I have a wallet that pays lots of small amounts in the range of 0.x to 5 BTC. I filled the wallet with one transaction of 50 BTC, so there is only one large input contained. Now when i transfer 0.5 BTC anywhere, the transaction has two outputs - 0.5 for the receiver and 49.5 change. Problem is that as long as this transaction is not confirmed the wallet is more or less blocked, as it only contains 49.5 unconfirmed balance.

So basically I end up with one transaction per block, as i need to wait for the change to be confirmed until i can create the next tx.

Edit: Note that I am using the rawtransactions API and when constructing a transaction i only want to use confirmed outputs (from "listunspent" command) as inputs for the new tx.

What is the best way to split the big output in the wallet into something like e.g. 10*5.0 BTC?

  • I thought the Bitcoin-Qt client will let you spend your own change even if it has no confirmations. Are you sure that you can't create another spend transaction? Dec 19 '12 at 9:00
  • Sorry, I was not fully clear with my question. I am using the rawtransactins API and when selecting outpoints for a transaction (from the "listunspent" command) I explicitly search for outpoints with >= 1 confirmation. But even if the original client will allow to spend unconfirmed change - Would it not take much longer to get confirmed? Dec 19 '12 at 9:10
  • @TripleSpeeder: Why would it take longer to confirm? In most cases, the transactions will be confirmed as soon as a block is found. Dec 19 '12 at 9:49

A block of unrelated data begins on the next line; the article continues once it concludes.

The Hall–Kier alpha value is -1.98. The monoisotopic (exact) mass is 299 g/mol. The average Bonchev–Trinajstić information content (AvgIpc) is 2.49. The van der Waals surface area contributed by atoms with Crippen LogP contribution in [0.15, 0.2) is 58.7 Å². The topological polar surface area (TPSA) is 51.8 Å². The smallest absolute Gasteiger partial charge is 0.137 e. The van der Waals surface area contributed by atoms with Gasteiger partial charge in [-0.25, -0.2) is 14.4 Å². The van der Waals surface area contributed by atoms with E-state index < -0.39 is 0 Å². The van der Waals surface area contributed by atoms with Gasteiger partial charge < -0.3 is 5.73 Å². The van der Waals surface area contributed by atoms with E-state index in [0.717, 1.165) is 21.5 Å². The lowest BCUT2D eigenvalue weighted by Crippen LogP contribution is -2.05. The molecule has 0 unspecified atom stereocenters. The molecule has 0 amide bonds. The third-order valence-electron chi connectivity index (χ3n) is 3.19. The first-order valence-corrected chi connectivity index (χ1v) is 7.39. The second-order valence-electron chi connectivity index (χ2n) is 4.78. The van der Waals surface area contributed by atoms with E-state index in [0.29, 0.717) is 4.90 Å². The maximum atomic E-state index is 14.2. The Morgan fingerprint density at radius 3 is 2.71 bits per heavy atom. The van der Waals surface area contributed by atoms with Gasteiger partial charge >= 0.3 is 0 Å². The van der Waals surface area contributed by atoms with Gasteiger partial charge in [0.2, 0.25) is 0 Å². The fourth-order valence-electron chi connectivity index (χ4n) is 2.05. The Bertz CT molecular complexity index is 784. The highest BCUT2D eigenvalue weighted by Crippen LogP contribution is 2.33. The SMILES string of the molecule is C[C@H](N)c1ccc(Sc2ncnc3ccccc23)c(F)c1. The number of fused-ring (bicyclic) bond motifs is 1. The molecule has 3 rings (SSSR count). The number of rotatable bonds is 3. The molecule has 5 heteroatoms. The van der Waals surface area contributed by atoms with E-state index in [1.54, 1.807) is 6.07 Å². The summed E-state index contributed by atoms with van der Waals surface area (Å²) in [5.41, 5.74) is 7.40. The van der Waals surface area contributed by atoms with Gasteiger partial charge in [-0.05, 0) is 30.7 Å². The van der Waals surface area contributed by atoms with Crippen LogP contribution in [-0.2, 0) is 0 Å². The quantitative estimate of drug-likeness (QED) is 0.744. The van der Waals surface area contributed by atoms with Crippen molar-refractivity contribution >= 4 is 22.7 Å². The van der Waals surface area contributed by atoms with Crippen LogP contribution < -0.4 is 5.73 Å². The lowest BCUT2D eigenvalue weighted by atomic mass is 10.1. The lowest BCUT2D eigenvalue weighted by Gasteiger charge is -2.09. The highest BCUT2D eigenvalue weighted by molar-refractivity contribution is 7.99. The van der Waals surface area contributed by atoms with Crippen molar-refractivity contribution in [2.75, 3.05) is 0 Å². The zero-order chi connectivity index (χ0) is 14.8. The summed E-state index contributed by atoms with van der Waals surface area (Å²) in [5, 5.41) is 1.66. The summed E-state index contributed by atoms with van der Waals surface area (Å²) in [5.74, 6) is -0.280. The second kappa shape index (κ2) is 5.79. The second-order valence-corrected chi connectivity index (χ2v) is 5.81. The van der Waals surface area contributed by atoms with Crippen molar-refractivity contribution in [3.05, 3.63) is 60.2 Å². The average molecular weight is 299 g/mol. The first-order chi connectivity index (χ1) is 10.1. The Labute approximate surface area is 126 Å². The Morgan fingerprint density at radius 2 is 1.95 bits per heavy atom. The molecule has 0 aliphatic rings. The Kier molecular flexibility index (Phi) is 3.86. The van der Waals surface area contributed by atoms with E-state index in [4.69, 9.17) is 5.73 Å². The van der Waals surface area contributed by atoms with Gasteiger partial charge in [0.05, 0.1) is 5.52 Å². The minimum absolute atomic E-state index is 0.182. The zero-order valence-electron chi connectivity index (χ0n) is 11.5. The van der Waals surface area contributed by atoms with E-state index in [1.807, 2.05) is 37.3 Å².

• @TripleSpeeder: The standard term is "outputs". Dec 19 '12 at 9:50
  • @Meni: I always had the impression that using chains of unconfirmed transactions is quite risky. So if the first transaction does never get a confirmation for any reason, all transactions using the first transaction's change as input will also never confirm. So probably it will not take longer to get confirmed, but there is a higher risk involved. If this is the case I am surprised the original client allows that? Dec 19 '12 at 10:03

The protocol and the standard client allow you to spend your own unconfirmed change. Multibit didn't allow this, but I believe it's a recently/soon added feature.

When constructing your transaction manually there is little advantage to choosing confirmed outputs.

If you do want to split your outputs, you can do it with a sendmany transaction. The Bitcoin-qt GUI allows you to do this ("Add Recipient"), which can scale to several outputs. For a larger number of outputs you can generate the command programmatically and issue it with the command line.

Bitcoin-qt does not allow you to pay an address multiple times in the same transaction. There seems to be little justification for that, and it may be possible with the raw transaction API. Alternatively, you can generate several addresses and split the amount between them.

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